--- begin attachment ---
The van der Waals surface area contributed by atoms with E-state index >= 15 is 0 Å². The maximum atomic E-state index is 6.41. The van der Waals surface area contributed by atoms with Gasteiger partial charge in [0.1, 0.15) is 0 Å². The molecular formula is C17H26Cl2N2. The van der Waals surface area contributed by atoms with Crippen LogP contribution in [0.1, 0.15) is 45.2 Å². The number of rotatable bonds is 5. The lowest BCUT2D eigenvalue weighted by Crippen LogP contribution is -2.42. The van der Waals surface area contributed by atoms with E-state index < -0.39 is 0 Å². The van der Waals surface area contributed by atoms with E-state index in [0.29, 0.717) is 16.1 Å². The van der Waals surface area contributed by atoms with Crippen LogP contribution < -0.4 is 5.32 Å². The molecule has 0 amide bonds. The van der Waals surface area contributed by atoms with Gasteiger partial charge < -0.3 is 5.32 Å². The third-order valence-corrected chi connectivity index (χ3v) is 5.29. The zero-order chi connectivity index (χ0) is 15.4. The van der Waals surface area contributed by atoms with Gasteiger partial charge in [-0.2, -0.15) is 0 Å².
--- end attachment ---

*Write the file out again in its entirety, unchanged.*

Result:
The van der Waals surface area contributed by atoms with E-state index >= 15 is 0 Å². The maximum atomic E-state index is 6.41. The van der Waals surface area contributed by atoms with Gasteiger partial charge in [0.1, 0.15) is 0 Å². The molecular formula is C17H26Cl2N2. The van der Waals surface area contributed by atoms with Crippen LogP contribution in [0.1, 0.15) is 45.2 Å². The number of rotatable bonds is 5. The lowest BCUT2D eigenvalue weighted by Crippen LogP contribution is -2.42. The van der Waals surface area contributed by atoms with E-state index < -0.39 is 0 Å². The van der Waals surface area contributed by atoms with E-state index in [0.29, 0.717) is 16.1 Å². The van der Waals surface area contributed by atoms with Crippen LogP contribution < -0.4 is 5.32 Å². The molecule has 0 amide bonds. The van der Waals surface area contributed by atoms with Gasteiger partial charge < -0.3 is 5.32 Å². The third-order valence-corrected chi connectivity index (χ3v) is 5.29. The zero-order chi connectivity index (χ0) is 15.4. The van der Waals surface area contributed by atoms with Gasteiger partial charge in [-0.2, -0.15) is 0 Å².